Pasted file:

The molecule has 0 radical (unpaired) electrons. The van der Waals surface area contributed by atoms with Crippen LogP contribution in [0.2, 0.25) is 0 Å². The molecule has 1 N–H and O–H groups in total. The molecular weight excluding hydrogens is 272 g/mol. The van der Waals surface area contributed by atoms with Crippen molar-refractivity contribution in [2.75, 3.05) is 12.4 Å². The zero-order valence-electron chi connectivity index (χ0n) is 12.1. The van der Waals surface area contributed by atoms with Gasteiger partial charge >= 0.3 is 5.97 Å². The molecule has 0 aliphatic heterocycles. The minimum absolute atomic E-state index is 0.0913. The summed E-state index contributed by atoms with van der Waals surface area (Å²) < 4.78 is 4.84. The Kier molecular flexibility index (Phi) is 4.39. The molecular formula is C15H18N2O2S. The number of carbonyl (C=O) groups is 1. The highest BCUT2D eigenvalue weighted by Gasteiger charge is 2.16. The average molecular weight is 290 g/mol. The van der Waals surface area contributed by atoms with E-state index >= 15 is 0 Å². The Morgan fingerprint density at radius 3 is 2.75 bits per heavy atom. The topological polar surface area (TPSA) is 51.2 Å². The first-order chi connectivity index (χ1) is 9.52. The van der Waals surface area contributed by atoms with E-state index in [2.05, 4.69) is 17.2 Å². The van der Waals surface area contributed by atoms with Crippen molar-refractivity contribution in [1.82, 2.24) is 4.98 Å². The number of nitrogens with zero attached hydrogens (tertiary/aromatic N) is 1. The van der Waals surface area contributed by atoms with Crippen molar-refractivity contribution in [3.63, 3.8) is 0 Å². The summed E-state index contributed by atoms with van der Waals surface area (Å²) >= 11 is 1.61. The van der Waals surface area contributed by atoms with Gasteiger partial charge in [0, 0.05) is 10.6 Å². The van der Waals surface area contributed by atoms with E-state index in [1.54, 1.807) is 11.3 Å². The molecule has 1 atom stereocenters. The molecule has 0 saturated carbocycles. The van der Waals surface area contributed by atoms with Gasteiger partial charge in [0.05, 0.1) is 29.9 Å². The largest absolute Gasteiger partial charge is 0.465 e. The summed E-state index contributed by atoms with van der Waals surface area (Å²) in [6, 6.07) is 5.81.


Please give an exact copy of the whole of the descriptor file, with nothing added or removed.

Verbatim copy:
The molecule has 0 radical (unpaired) electrons. The van der Waals surface area contributed by atoms with Crippen LogP contribution in [0.2, 0.25) is 0 Å². The molecule has 1 N–H and O–H groups in total. The molecular weight excluding hydrogens is 272 g/mol. The van der Waals surface area contributed by atoms with Crippen molar-refractivity contribution in [2.75, 3.05) is 12.4 Å². The zero-order valence-electron chi connectivity index (χ0n) is 12.1. The van der Waals surface area contributed by atoms with Gasteiger partial charge >= 0.3 is 5.97 Å². The molecule has 0 aliphatic heterocycles. The minimum absolute atomic E-state index is 0.0913. The summed E-state index contributed by atoms with van der Waals surface area (Å²) < 4.78 is 4.84. The Kier molecular flexibility index (Phi) is 4.39. The molecular formula is C15H18N2O2S. The number of carbonyl (C=O) groups is 1. The highest BCUT2D eigenvalue weighted by Gasteiger charge is 2.16. The average molecular weight is 290 g/mol. The van der Waals surface area contributed by atoms with E-state index >= 15 is 0 Å². The Morgan fingerprint density at radius 3 is 2.75 bits per heavy atom. The topological polar surface area (TPSA) is 51.2 Å². The first-order chi connectivity index (χ1) is 9.52. The van der Waals surface area contributed by atoms with E-state index in [2.05, 4.69) is 17.2 Å². The van der Waals surface area contributed by atoms with Crippen molar-refractivity contribution in [1.82, 2.24) is 4.98 Å². The number of nitrogens with zero attached hydrogens (tertiary/aromatic N) is 1. The van der Waals surface area contributed by atoms with Crippen molar-refractivity contribution in [3.63, 3.8) is 0 Å². The summed E-state index contributed by atoms with van der Waals surface area (Å²) >= 11 is 1.61. The van der Waals surface area contributed by atoms with Gasteiger partial charge in [0, 0.05) is 10.6 Å². The van der Waals surface area contributed by atoms with E-state index in [1.54, 1.807) is 11.3 Å². The molecule has 1 atom stereocenters. The molecule has 0 saturated carbocycles. The van der Waals surface area contributed by atoms with Gasteiger partial charge in [0.05, 0.1) is 29.9 Å². The largest absolute Gasteiger partial charge is 0.465 e. The summed E-state index contributed by atoms with van der Waals surface area (Å²) in [6, 6.07) is 5.81.